Davy Crockett of Tennessee
The famed frontiersman Davy Crockett served a total of six years in Congress. He first arrived on Capitol Hill, in March 1827 and was elected to a second term which began in 1829.
In 1830 he ran afoul of popular sentiment when he opposed the Jackson administration’s plans for Indian removal.
He lost his seat, but returned to Congress two years later, representing another district. In 1836 he traveled to Texas, and he was killed at the Alamo on March 6, 1836.
William M. Tweed of New York
The man who would become known as Boss Tweed, the outrageously corrupt political boss of New York City, spent a single two-year term on Capitol Hill in the 1850s. Tweed, who had served his political apprenticeship by being active with a volunteer fire company, seemed to find life in Washington fairly boring.
He chose not to run for another term in Congress. Back in New York City, he happily returned to what looked like low-level patronage jobs in the Tammany Hall political machine. He preferred to operate behind the scenes, and and he would never hold high office after his brief time in the nation’s capital.
John Morrissey of New York
A brawler and bare knuckles boxer known as “Old Smoke,” John Morrissey was known for giving, and sometimes taking, savage beatings. He was also known for operating rough saloons and gambling dens in lower Manhattan.
His affiliation with political operations in New York City provided a chance to run for office, and he was elected to Congress following the Civil War. He served two terms on Capitol Hill, where he was something of a curiosity. Visitors to the House of Representatives wanted to shake his hand, and he became known as a quiet by friendly fellow, despite his earlier fearsome reputation.
Morrissey became bored with life in Congress and returned to New York. He eventually became a New York State Senator, a post he held when he died in 1878.
John Quincy Adams of Massachusetts
A number of future presidents have served in Congress, but John Quincy Adams is unique: he was the only former president to serve in the House of Representatives. Adams did not enjoy his four difficult years in the White House, but when he returned to Washington to represent a Massachusetts district he felt like he had found his true calling.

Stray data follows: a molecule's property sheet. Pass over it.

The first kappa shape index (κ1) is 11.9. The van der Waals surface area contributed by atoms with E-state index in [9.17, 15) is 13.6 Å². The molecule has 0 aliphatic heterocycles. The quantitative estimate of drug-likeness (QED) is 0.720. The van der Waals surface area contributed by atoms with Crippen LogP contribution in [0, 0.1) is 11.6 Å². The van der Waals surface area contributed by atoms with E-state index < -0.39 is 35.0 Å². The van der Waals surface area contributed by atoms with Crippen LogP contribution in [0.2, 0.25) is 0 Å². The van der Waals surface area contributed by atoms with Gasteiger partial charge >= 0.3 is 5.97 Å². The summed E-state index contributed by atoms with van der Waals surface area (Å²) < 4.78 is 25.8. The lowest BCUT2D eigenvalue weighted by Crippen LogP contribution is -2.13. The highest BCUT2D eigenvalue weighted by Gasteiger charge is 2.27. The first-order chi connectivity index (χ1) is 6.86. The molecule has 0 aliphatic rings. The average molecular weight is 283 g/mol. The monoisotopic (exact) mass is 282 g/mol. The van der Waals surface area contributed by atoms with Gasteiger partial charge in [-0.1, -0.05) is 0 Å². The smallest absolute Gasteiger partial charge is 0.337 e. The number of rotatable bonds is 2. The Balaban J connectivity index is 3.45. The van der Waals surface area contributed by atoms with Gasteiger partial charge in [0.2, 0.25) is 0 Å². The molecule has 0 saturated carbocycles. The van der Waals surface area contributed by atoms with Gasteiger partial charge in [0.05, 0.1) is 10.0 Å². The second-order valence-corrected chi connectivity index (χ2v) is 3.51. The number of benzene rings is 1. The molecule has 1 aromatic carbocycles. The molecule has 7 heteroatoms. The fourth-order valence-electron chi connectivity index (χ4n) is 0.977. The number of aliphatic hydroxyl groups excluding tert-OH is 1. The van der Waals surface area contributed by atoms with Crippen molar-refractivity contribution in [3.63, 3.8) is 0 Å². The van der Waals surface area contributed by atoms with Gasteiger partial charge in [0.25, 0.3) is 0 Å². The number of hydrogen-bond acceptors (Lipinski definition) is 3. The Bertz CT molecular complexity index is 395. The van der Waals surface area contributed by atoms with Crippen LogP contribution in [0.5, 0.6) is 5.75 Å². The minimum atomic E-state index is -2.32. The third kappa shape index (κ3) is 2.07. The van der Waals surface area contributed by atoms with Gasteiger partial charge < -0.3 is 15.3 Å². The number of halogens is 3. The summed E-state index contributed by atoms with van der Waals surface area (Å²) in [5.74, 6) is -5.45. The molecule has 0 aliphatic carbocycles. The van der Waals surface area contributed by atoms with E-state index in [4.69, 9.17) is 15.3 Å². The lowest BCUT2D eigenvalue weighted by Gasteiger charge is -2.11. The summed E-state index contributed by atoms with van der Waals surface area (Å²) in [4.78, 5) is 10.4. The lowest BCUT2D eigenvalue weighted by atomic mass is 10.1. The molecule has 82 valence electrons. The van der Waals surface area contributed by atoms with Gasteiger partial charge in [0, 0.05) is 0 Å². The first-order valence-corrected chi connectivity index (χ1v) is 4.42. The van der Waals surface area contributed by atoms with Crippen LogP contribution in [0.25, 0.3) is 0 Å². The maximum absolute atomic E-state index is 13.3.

While in Congress he gave battle to pro-slavery politicians from the South. And he championed intellectual issues, such as the founding of the Smithsonian Institution.
Adams died in the U.S. Capitol. He suffered a seizure at his desk, and was carried into a room adjacent to the old House chamber, where he died.
Abraham Lincoln of Illinois
It’s not unusual for a future president to be a member of Congress. But Abraham Lincoln, who served one term in the House in the late 1840s, was remarkable not not liking the job very much. He was out of step with official Washington for most of his time in the city. And living in a boardinghouse with his wife and sons seemed to have been a miserable experience.
After his unhappy time in the House, Lincoln seemed content to return to Illinois. And he also seemed to have given up on politics for a while. It wasn’t until he felt personally outraged by the passage of the Kansas-Nebraska Bill in 1854 that he took up politics again. And it would lead him to return to the nation’s capital, as the newly elected chief executive, in early 1861.